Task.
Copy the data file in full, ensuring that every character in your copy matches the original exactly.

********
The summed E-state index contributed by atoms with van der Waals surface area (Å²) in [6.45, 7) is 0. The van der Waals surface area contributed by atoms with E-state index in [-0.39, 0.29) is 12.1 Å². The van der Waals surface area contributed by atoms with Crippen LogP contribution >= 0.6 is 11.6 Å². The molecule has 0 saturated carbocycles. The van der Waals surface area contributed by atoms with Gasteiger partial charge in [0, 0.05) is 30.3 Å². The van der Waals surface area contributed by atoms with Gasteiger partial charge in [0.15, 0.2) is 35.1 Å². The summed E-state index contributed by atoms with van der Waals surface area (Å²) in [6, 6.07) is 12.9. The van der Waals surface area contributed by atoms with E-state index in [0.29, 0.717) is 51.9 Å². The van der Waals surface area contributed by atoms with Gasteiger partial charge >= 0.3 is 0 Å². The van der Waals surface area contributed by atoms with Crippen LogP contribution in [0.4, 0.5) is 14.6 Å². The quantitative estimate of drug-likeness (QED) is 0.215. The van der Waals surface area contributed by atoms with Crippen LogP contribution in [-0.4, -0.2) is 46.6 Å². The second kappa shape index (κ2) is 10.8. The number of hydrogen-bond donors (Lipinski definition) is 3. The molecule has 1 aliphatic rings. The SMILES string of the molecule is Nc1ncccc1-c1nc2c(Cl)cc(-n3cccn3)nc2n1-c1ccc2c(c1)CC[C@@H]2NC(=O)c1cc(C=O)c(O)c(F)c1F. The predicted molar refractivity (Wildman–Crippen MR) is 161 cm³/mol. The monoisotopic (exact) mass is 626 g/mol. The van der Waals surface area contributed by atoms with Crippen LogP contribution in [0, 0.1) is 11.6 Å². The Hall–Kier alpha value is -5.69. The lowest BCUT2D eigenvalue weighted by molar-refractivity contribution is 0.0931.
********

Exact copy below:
The summed E-state index contributed by atoms with van der Waals surface area (Å²) in [6.45, 7) is 0. The van der Waals surface area contributed by atoms with E-state index in [-0.39, 0.29) is 12.1 Å². The van der Waals surface area contributed by atoms with Crippen LogP contribution >= 0.6 is 11.6 Å². The molecule has 0 saturated carbocycles. The van der Waals surface area contributed by atoms with Gasteiger partial charge in [0, 0.05) is 30.3 Å². The van der Waals surface area contributed by atoms with Gasteiger partial charge in [0.15, 0.2) is 35.1 Å². The summed E-state index contributed by atoms with van der Waals surface area (Å²) in [6, 6.07) is 12.9. The van der Waals surface area contributed by atoms with E-state index in [0.29, 0.717) is 51.9 Å². The van der Waals surface area contributed by atoms with Gasteiger partial charge >= 0.3 is 0 Å². The van der Waals surface area contributed by atoms with Crippen LogP contribution in [0.4, 0.5) is 14.6 Å². The quantitative estimate of drug-likeness (QED) is 0.215. The van der Waals surface area contributed by atoms with Crippen LogP contribution in [-0.4, -0.2) is 46.6 Å². The second kappa shape index (κ2) is 10.8. The number of hydrogen-bond donors (Lipinski definition) is 3. The molecule has 1 aliphatic rings. The SMILES string of the molecule is Nc1ncccc1-c1nc2c(Cl)cc(-n3cccn3)nc2n1-c1ccc2c(c1)CC[C@@H]2NC(=O)c1cc(C=O)c(O)c(F)c1F. The predicted molar refractivity (Wildman–Crippen MR) is 161 cm³/mol. The monoisotopic (exact) mass is 626 g/mol. The van der Waals surface area contributed by atoms with Crippen LogP contribution in [0, 0.1) is 11.6 Å². The Hall–Kier alpha value is -5.69. The lowest BCUT2D eigenvalue weighted by molar-refractivity contribution is 0.0931.